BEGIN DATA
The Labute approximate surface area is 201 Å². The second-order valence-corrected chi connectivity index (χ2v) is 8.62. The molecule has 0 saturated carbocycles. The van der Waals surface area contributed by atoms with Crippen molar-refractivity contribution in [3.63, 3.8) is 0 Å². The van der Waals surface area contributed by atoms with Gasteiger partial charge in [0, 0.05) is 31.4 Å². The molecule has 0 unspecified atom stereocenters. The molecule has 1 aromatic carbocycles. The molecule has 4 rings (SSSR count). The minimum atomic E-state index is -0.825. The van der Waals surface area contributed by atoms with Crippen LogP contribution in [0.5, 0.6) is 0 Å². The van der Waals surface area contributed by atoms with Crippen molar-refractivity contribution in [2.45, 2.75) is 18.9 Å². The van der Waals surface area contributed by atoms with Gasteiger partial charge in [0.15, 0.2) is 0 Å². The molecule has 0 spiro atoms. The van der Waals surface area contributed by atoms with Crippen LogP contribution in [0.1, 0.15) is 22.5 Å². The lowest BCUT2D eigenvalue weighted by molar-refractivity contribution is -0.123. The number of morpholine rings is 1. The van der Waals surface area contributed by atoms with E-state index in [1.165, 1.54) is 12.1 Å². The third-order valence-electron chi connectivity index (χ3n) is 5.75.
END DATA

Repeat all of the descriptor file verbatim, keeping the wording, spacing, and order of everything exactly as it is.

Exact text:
The Labute approximate surface area is 201 Å². The second-order valence-corrected chi connectivity index (χ2v) is 8.62. The molecule has 0 saturated carbocycles. The van der Waals surface area contributed by atoms with Crippen molar-refractivity contribution in [3.63, 3.8) is 0 Å². The van der Waals surface area contributed by atoms with Gasteiger partial charge in [0, 0.05) is 31.4 Å². The molecule has 0 unspecified atom stereocenters. The molecule has 1 aromatic carbocycles. The molecule has 4 rings (SSSR count). The minimum atomic E-state index is -0.825. The van der Waals surface area contributed by atoms with Crippen LogP contribution in [0.5, 0.6) is 0 Å². The van der Waals surface area contributed by atoms with Crippen molar-refractivity contribution in [2.45, 2.75) is 18.9 Å². The van der Waals surface area contributed by atoms with Gasteiger partial charge in [0.15, 0.2) is 0 Å². The molecule has 0 spiro atoms. The van der Waals surface area contributed by atoms with Crippen LogP contribution in [0.1, 0.15) is 22.5 Å². The lowest BCUT2D eigenvalue weighted by molar-refractivity contribution is -0.123. The number of morpholine rings is 1. The van der Waals surface area contributed by atoms with E-state index in [1.165, 1.54) is 12.1 Å². The third-order valence-electron chi connectivity index (χ3n) is 5.75.